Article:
He seems surprised by the question. “Total loss of cognitive function? Did anyone tell you that?”

Yes, I answer without elaborating.

No, he replies, he would not have predicted it. In fact, mom might be home for Christmas, and she should be able to continue living in the same situation.

She and I enjoyed a Christmas carol concert at the hospital in the afternoon.

In the evening, he finishes correcting his nephew’s introduction to his honors thesis. She found a few minor errors and looks forward to reading the document when it is finished. Mom wonders if a photo of the man my nephew is writing about might be helpful. Found one on the internet last year but can’t remember the website. I noticed the tip on my nephew’s paper.

Mom is writing Christmas checks for the grandchildren and great-grandchildren, and asks Jamie to bring in the crossword puzzle tomorrow.

she doesn’t know them

On Tuesday, a medical student informed us that there was no significant new damage to the heart from this, Mom’s second heart attack.

Mother is released Wednesday afternoon. She delivers thank you cards to the cardiac ward and the Emergency Department.

Pity the poor employee in Emergency. Although the mother brings the card to her in what is obviously a greeting card envelope, the woman thinks it is her Health card. (Think maybe they don’t get many thank you cards in Emergency?)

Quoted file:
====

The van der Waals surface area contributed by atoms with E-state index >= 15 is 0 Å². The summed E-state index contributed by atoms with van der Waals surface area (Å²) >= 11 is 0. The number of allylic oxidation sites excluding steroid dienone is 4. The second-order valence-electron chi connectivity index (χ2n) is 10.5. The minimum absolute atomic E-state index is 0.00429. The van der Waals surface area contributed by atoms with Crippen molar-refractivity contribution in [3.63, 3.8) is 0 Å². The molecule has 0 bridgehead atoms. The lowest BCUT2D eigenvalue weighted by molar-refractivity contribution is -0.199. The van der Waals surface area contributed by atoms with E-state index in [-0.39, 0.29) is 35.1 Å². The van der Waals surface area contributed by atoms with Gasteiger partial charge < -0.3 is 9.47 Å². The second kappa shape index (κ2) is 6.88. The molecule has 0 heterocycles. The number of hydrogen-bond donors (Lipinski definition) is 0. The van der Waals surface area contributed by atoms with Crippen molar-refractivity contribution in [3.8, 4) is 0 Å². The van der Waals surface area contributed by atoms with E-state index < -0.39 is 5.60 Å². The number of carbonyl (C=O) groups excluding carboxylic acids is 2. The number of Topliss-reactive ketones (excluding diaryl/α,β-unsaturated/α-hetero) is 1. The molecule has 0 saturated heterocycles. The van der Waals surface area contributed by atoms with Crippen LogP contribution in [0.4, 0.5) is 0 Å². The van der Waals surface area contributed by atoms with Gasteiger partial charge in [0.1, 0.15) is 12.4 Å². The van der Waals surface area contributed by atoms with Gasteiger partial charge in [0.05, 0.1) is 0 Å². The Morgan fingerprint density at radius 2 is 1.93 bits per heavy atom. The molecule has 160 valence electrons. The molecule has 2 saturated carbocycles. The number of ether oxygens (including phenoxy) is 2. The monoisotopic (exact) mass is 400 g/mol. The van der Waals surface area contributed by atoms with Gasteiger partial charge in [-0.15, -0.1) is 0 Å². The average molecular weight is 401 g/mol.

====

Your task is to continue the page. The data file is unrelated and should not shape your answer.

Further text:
My concerns with the Advanced Directive, at least as we wrote it, are as follows:

1. A doctor who favors the premature termination of the elderly (my term) can interpret terms such as “in a coma”, “in a vegetative state” and “without heroic measures” in a way that neither we nor our loved ones would like

2. In a slightly different case, I have a friend who watched helplessly as his father gasped for breath. Apparently, the staff had interpreted a previous oral instruction not to use a feeding tube to mean “no intervention”; so they ignored my friend’s pleas to give him oxygen. She finally called 911 and paramedics administered oxygen to her father at the hospital. He died a week or so later, apparently in relative comfort.

We will never know if this man was allowed to suffer as he apparently did (there is no proof, obviously) because the staff truly believed that no feeding tube meant no oxygen, or if they simply felt that it was an old man with advanced Alzheimer’s that time. he had come

My father died in the same hospice facility. He had specified “no heroic measures” and was given both a feeding tube and oxygen as well as painkillers. I believe he died in relative physical comfort. Maybe it depends on who is working that night, or if the patient has Alzheimer’s, or what is with them at the time. The father’s mind remained clear and he was able to communicate orally and in writing until he slipped into a final coma. Also, his highly vigilant geriatric nurse daughter-in-law was at his side, along with the rest of us.

I once spoke to a nurse who said she refused oxygen to patients who pointed to the mask, asking clearly, because of previous instructions. She said she only held these people and tried to comfort them as they died.

It appears that even a properly written Advance Directive can result in unnecessary suffering and premature death.

The solution that my brother and I are considering is simply a list of agents with complete contact information so that decisions can be made at the moment.

However, we have to be very, very vigilant when our loved ones cannot speak for themselves.